What is Chaos Engineering?
Chaos Engineering is a disciplined approach of identifying potential failures before they become outages. Ultimately, the goal of Chaos Engineering is to enhance the stability and resiliency of our systems.
Creating resilient software is a fundamental necessity for modern cloud applications and architectures. As systems are increasingly being distributed by design, the potential for unplanned failure and unexpected outages increases significantly. Thankfully, Chaos and Resilience Engineering techniques are quickly gaining traction within the community. Many organizations – both big and small – have embraced Chaos Engineering over the last few years.
NOTE: The articles in this guide will use the term team to indicate a
singular group that is responsible for an application that you are
considering testing or actively testing using chaos experiments like those
described in this guide.
There are two main sections to our Chaos Engineering content. First, we start with a series outlining the stages of resiliency within an organization as you progress from first learning about Chaos Engineering to preparing to implement and on to increasing adoption. Second, we have a series of individual posts which each illustrate how one might choose to implement Chaos Engineering with specific technologies, architectures, and approaches that may be a part of your stack or something you are considering for the future.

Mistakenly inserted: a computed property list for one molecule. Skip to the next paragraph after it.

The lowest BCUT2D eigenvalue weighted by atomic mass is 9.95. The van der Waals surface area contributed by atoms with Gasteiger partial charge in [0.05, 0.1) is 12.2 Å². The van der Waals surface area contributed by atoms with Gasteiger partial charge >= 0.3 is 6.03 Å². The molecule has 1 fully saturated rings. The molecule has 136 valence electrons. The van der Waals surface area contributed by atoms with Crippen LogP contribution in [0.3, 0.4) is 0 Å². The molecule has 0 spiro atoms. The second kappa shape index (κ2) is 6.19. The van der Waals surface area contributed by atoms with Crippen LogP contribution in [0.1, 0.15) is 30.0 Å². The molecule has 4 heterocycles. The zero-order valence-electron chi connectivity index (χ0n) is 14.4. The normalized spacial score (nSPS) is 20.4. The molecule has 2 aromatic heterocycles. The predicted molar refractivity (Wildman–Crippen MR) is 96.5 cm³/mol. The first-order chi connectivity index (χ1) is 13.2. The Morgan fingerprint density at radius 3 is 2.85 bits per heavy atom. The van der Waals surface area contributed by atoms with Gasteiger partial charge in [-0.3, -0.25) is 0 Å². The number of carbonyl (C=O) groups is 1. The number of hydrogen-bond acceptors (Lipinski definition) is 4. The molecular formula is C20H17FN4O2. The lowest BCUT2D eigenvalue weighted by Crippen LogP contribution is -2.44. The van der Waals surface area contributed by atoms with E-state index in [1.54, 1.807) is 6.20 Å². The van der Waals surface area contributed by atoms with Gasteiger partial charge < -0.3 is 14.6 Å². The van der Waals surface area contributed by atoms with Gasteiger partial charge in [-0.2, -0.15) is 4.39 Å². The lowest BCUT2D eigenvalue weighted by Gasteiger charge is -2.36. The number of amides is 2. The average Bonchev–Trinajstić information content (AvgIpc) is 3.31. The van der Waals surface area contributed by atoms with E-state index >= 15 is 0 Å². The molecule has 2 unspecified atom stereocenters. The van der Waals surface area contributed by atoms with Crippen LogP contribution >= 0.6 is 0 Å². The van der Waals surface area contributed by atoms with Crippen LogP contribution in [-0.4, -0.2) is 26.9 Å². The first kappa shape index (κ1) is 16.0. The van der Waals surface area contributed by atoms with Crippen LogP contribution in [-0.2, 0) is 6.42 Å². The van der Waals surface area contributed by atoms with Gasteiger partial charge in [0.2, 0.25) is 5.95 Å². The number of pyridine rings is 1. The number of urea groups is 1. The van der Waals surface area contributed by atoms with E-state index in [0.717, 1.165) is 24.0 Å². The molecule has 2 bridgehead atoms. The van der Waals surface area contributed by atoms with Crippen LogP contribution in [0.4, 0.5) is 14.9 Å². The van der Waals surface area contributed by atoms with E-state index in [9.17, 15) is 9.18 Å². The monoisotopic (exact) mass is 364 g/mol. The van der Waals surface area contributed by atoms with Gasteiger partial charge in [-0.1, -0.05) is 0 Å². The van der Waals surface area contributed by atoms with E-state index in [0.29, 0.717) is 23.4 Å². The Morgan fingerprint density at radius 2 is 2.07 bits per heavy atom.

Chaos Engineering Through Staged Resiliency
In his ChaosConf 2018 talk titled Practicing Chaos Engineering at Walmart, Walmart’s Director of Engineering Vilas Veeraraghavan outlines how he and the hundreds of engineering teams at Walmart have implemented Resilience Engineering. By creating a robust series of “levels” or “stages” that each engineering team can work through, Walmart is able to progressively improve system resiliency while dramatically reducing support costs.
This series expands on this model by diving deep into the five Stages of Resiliency. Each post examines the necessary components of a stage, describes how those components are evaluated and assembled, and outlines the step-by-step process necessary to move from one stage to the next.
This series also digs into the specific implementation of each stage by progressing through the entire process with a real-world, fully-functional API application hosted on AWS. We’ll go through everything from defining and executing disaster recovery playbook scenarios to improving system architecture and reducing RTO, RPO, and applicable support costs for this example app.
With a bit of adjustment for your own organizational needs, you and your team can implement similar practices to quickly add Chaos Engineering to your own systems with relative ease. After climbing through all five stages your system and its deployment will be almost entirely automated and will feature significant resiliency testing and robust disaster recovery failover.